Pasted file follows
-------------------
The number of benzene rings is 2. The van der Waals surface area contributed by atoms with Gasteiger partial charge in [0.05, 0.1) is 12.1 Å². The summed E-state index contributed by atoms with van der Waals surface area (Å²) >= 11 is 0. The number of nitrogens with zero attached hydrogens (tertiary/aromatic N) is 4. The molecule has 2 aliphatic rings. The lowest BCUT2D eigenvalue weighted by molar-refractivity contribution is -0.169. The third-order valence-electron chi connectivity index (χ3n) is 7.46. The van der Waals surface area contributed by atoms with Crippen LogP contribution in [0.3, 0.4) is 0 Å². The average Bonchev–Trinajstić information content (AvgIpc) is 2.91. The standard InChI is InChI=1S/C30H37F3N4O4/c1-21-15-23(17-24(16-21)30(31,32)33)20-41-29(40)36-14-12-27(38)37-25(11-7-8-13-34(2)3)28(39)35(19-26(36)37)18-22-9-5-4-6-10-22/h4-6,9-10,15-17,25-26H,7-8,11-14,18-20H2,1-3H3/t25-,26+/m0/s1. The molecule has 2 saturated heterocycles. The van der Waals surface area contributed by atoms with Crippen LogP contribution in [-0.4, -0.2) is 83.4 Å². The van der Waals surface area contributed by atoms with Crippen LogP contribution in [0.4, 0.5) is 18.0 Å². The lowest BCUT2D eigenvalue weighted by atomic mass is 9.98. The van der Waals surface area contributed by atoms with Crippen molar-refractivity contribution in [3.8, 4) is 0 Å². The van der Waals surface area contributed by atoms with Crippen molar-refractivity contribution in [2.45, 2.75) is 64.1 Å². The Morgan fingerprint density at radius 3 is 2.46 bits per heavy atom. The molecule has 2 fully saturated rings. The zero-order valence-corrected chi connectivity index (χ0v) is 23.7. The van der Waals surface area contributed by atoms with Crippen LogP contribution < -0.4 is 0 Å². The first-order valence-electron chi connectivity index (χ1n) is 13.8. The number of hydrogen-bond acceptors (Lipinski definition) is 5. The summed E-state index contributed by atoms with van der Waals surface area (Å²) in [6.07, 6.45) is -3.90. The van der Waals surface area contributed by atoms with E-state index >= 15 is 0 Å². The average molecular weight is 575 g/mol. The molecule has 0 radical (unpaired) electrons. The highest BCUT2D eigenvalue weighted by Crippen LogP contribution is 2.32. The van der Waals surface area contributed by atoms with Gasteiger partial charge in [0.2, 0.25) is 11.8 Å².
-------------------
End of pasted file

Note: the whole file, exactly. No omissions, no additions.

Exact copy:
The number of benzene rings is 2. The van der Waals surface area contributed by atoms with Gasteiger partial charge in [0.05, 0.1) is 12.1 Å². The summed E-state index contributed by atoms with van der Waals surface area (Å²) >= 11 is 0. The number of nitrogens with zero attached hydrogens (tertiary/aromatic N) is 4. The molecule has 2 aliphatic rings. The lowest BCUT2D eigenvalue weighted by molar-refractivity contribution is -0.169. The third-order valence-electron chi connectivity index (χ3n) is 7.46. The van der Waals surface area contributed by atoms with Crippen LogP contribution in [0.3, 0.4) is 0 Å². The average Bonchev–Trinajstić information content (AvgIpc) is 2.91. The standard InChI is InChI=1S/C30H37F3N4O4/c1-21-15-23(17-24(16-21)30(31,32)33)20-41-29(40)36-14-12-27(38)37-25(11-7-8-13-34(2)3)28(39)35(19-26(36)37)18-22-9-5-4-6-10-22/h4-6,9-10,15-17,25-26H,7-8,11-14,18-20H2,1-3H3/t25-,26+/m0/s1. The molecule has 2 saturated heterocycles. The van der Waals surface area contributed by atoms with Crippen LogP contribution in [-0.4, -0.2) is 83.4 Å². The van der Waals surface area contributed by atoms with Crippen LogP contribution in [0.4, 0.5) is 18.0 Å². The lowest BCUT2D eigenvalue weighted by atomic mass is 9.98. The van der Waals surface area contributed by atoms with Crippen molar-refractivity contribution in [3.8, 4) is 0 Å². The van der Waals surface area contributed by atoms with Crippen molar-refractivity contribution in [2.45, 2.75) is 64.1 Å². The Morgan fingerprint density at radius 3 is 2.46 bits per heavy atom. The molecule has 2 fully saturated rings. The zero-order valence-corrected chi connectivity index (χ0v) is 23.7. The van der Waals surface area contributed by atoms with Crippen LogP contribution < -0.4 is 0 Å². The first-order valence-electron chi connectivity index (χ1n) is 13.8. The number of hydrogen-bond acceptors (Lipinski definition) is 5. The summed E-state index contributed by atoms with van der Waals surface area (Å²) in [6.07, 6.45) is -3.90. The van der Waals surface area contributed by atoms with E-state index >= 15 is 0 Å². The average molecular weight is 575 g/mol. The molecule has 0 radical (unpaired) electrons. The highest BCUT2D eigenvalue weighted by Crippen LogP contribution is 2.32. The van der Waals surface area contributed by atoms with Gasteiger partial charge in [0.2, 0.25) is 11.8 Å².